Major icefish breeding colony discovered beneath Antarctic seas
New Delhi : A researcher has discovered an icefish breeding colony more than 1,000 feet below the icy ceiling at the surface of the Weddell Sea.
Lilian Boehringer, a student researcher at the Alfred Wegener Institute in Germany, has spotted the nest. The sandy craters dimpled the seafloor, each the size of a hula hoop and less than a foot apart. Each crater held a single, stolid icefish, dark pectoral fins outspread like bat wings over a clutch of eggs.
The icefish flourishes just above the freezing point and have transparent blood as they do not have red blood cells to carry oxygen throughout the body. Icefishes’ loss of hemoglobin genes was less an evolutionary adaptation than a happy accident, one that has allowed them to absorb the oxygen-rich Antarctic waters through their skin.
The nest was spotted in February 2021 with the help of a camera connected to a research ship, the Polarstern, which had come to the Weddell Sea to study other things, not icefish.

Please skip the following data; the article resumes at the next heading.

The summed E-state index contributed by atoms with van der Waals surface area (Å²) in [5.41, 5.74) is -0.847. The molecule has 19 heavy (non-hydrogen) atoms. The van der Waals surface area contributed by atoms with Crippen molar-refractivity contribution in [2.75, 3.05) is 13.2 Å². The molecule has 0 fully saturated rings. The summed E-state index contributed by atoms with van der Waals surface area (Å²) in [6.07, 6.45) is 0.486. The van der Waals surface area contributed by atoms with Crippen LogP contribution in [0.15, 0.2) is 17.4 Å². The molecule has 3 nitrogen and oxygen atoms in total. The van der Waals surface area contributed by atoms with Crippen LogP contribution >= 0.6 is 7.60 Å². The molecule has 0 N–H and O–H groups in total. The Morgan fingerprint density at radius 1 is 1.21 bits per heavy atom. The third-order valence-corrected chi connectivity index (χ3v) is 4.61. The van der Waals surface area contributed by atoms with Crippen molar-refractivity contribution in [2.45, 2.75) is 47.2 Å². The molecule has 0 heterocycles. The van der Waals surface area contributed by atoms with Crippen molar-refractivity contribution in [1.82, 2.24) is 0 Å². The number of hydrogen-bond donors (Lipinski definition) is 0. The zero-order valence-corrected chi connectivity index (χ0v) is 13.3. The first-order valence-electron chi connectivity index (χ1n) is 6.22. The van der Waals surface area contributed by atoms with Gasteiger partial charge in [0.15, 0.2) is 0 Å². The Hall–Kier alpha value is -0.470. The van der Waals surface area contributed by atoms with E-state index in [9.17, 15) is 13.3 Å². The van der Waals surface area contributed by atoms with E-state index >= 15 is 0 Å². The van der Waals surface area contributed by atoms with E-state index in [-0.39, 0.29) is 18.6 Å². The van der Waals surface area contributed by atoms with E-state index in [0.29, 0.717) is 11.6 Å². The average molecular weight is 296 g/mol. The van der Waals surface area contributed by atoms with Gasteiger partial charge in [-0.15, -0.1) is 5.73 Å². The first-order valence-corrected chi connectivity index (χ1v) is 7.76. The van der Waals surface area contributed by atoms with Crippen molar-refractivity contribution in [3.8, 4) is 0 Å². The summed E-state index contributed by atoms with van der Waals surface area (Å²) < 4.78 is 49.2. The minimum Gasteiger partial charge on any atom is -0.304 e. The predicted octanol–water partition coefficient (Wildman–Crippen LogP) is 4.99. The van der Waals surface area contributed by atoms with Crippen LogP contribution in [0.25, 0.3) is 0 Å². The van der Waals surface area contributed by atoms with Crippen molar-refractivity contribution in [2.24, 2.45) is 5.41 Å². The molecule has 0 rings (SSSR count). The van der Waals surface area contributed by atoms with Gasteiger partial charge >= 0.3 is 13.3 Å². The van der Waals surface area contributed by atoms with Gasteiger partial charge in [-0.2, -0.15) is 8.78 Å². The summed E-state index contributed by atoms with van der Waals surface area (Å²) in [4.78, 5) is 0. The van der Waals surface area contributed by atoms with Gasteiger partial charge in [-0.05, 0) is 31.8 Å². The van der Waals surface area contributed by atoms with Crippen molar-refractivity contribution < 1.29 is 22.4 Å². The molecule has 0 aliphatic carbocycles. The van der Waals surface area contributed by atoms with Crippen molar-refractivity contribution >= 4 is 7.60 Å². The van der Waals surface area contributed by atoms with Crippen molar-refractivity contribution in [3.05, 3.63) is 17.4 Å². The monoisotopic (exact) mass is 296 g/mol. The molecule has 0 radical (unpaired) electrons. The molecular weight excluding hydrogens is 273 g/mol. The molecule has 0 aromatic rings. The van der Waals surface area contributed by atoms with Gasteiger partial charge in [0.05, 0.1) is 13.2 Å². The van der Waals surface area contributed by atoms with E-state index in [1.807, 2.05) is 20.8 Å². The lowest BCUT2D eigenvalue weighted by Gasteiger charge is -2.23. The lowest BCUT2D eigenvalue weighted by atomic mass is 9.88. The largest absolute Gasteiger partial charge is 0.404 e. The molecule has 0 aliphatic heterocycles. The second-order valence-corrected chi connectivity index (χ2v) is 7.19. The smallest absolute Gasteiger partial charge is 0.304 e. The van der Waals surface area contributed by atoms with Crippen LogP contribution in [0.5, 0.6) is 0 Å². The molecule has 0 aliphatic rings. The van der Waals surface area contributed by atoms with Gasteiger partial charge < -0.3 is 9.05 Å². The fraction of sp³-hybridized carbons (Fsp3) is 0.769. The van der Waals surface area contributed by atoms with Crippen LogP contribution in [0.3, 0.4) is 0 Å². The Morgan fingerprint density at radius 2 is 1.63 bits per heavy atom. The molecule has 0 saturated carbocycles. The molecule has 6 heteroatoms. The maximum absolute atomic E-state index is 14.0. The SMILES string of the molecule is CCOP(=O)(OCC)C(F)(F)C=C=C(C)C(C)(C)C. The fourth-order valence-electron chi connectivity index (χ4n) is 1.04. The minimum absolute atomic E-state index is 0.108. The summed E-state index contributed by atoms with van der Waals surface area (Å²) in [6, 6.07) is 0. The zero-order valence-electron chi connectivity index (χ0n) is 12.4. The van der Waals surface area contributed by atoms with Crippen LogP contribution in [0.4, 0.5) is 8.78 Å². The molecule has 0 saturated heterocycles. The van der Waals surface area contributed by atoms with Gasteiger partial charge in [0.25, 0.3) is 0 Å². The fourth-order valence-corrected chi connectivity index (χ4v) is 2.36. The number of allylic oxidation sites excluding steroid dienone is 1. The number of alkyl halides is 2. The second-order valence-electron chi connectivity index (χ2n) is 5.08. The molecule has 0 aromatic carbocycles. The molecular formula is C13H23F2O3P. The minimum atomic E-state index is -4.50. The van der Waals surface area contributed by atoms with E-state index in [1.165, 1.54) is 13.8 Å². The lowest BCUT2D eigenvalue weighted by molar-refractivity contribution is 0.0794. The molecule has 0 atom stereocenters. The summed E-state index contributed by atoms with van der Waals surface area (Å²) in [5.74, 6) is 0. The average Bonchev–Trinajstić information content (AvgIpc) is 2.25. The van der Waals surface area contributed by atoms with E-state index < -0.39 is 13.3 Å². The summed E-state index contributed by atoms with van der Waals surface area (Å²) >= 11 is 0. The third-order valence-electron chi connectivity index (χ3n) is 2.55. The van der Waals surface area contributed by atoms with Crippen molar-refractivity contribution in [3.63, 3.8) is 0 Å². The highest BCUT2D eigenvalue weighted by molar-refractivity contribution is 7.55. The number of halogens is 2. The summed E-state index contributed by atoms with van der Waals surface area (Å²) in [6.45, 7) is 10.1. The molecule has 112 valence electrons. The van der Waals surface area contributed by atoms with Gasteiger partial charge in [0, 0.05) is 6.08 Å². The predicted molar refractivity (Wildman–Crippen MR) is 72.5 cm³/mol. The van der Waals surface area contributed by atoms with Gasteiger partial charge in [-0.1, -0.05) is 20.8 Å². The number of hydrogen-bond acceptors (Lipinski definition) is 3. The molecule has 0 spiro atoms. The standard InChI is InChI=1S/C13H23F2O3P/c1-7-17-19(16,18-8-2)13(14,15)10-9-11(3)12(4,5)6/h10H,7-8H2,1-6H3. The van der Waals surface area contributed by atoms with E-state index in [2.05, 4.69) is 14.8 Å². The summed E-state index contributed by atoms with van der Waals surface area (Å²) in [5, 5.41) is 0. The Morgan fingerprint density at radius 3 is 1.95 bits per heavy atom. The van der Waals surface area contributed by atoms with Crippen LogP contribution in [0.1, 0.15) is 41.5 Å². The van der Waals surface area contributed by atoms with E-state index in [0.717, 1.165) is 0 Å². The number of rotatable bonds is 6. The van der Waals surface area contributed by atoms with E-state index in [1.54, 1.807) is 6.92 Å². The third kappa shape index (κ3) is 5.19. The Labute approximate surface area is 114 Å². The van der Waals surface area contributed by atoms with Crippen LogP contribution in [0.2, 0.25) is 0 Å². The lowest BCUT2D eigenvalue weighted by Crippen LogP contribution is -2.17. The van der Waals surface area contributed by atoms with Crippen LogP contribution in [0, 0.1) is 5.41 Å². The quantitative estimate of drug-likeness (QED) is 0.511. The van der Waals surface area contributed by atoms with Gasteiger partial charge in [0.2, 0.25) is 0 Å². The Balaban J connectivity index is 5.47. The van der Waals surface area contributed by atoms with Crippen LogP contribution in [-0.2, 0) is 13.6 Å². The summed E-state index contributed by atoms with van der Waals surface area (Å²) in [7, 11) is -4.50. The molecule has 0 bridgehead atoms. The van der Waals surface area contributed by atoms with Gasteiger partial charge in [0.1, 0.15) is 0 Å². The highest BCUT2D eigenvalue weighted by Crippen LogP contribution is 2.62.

At around 3 AM when the sun was bright, Boehringer noticed that the camera was transmitting pictures as it moved with the ship, revealing an uninterrupted horizon of icefish nests every 20 seconds.
“It just didn’t stop,” Boehringer said. “They were everywhere.”
After almost 30 minutes, Autun Purser, a deep-sea biologist at the same institute, joined Boehringer. On the camera feed, there remained nothing but nests.
“We were like, is this ever going to end?” Purser said. “How come no one has ever seen this before?”
The nests continued for around four and a half hours, measuring about 60 million nests. The researchers described the site — the largest fish breeding colony ever discovered — in a paper published Thursday in the journal Current Biology.